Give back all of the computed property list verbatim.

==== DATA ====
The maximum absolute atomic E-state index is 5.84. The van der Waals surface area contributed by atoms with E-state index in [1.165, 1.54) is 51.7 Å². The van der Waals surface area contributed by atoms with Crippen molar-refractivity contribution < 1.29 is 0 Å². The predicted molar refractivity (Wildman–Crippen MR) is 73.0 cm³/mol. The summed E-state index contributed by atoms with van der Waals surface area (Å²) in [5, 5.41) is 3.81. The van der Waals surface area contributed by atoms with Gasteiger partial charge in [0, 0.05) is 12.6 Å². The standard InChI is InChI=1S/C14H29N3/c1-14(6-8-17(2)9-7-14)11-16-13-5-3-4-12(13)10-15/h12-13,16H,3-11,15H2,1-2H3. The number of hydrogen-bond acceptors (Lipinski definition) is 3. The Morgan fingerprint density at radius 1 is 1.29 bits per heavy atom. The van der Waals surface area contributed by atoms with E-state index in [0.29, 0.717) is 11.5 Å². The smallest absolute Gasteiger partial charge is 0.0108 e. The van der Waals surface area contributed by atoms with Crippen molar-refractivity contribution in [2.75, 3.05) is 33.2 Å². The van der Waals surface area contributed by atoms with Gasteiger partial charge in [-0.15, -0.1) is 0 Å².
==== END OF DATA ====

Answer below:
The maximum absolute atomic E-state index is 5.84. The van der Waals surface area contributed by atoms with E-state index in [1.165, 1.54) is 51.7 Å². The van der Waals surface area contributed by atoms with Crippen molar-refractivity contribution < 1.29 is 0 Å². The predicted molar refractivity (Wildman–Crippen MR) is 73.0 cm³/mol. The summed E-state index contributed by atoms with van der Waals surface area (Å²) in [5, 5.41) is 3.81. The van der Waals surface area contributed by atoms with Gasteiger partial charge in [0, 0.05) is 12.6 Å². The standard InChI is InChI=1S/C14H29N3/c1-14(6-8-17(2)9-7-14)11-16-13-5-3-4-12(13)10-15/h12-13,16H,3-11,15H2,1-2H3. The number of hydrogen-bond acceptors (Lipinski definition) is 3. The Morgan fingerprint density at radius 1 is 1.29 bits per heavy atom. The van der Waals surface area contributed by atoms with E-state index in [0.29, 0.717) is 11.5 Å². The smallest absolute Gasteiger partial charge is 0.0108 e. The van der Waals surface area contributed by atoms with Crippen molar-refractivity contribution in [2.75, 3.05) is 33.2 Å². The van der Waals surface area contributed by atoms with Gasteiger partial charge in [-0.15, -0.1) is 0 Å².